A small step for rats alters spatial behavior: rats on a bi-level arena explore each level separately

Zohar Hagbi, Simona Gielman, Alex Dorfman, David Eilam*

*Corresponding author for this work

Research output: Contribution to journalArticlepeer-review

Abstract

We tested rats on a ‘bi-level open-field’ whose two halves were separated vertically by an 8-cm step that the rats could easily ascend/descend. We sought to determine what might be the factors that shape traveling in three-dimensional environments; what makes an environment perceived as multileveled; and how are multileveled environments explored compared to two-dimensional environments? We found that rats on the bi-level open-field traveled a greater distance on the lower level compared to the upper one. They also spent a long time at the foot of the step before ascending to the upper level. They established a home-base on one level and a local base on the other one, and explored each level separately. We could not find a particular factor that accounted for the preference for the lower level. We suggest that the momentary egocentric sensation of moving vertically, together with an overall area large enough for exploration, result in perceiving an environment as multilevel. Exploration of such environments is fragmented, and each level is explored relatively independently, as has also been shown in other studies. Regarding the unanswered question of earlier studies concerning what integrates fragmented representations, this is the first study that suggests that in rats, and perhaps also in other rodent species, such integration is achieved by means of home-base behavior, resulting in the establishment of a single comprehensive representation of the multilevel environment.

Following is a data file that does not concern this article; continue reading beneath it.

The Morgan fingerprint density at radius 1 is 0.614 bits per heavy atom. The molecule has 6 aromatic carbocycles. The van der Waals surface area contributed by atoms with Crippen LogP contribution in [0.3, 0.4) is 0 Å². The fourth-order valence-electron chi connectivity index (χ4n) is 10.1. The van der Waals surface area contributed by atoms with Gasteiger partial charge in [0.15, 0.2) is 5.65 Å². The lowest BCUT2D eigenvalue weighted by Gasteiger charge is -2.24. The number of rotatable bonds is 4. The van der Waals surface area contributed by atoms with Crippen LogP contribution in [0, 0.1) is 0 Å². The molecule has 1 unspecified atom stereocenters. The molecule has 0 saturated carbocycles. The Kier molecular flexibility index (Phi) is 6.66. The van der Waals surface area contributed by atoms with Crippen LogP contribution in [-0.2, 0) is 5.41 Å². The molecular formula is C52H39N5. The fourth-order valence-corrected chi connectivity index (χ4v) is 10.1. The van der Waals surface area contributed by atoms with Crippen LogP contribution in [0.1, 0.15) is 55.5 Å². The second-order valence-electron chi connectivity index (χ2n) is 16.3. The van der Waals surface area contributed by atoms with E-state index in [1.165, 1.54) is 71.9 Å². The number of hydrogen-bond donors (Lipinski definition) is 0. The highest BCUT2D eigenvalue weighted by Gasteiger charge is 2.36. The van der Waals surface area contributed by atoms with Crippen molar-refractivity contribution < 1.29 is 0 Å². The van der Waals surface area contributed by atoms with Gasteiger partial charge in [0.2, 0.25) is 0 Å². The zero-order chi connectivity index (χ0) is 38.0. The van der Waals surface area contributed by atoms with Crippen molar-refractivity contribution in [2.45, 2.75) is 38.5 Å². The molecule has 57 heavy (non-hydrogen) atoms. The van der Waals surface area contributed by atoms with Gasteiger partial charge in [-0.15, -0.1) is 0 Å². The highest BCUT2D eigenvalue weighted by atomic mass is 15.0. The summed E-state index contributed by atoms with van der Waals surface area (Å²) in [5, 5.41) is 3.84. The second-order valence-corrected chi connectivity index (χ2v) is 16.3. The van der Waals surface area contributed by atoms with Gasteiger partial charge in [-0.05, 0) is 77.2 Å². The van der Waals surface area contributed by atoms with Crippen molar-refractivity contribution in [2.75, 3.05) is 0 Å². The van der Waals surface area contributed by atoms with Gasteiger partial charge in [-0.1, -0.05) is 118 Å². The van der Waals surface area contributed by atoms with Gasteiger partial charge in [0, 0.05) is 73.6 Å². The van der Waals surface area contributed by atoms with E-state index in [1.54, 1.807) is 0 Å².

Original languageEnglish
Pages (from-to)655-666
Number of pages12
JournalAnimal Cognition
Volume26
Issue number2
DOIs
StatePublished - Mar 2023

Funding

FundersFunder number
Tel Aviv University0604313192

    Keywords

    • Exploration
    • Mosaic model
    • Multilevel environment
    • Open field
    • Spatial behavior
    • Three-dimensional environment

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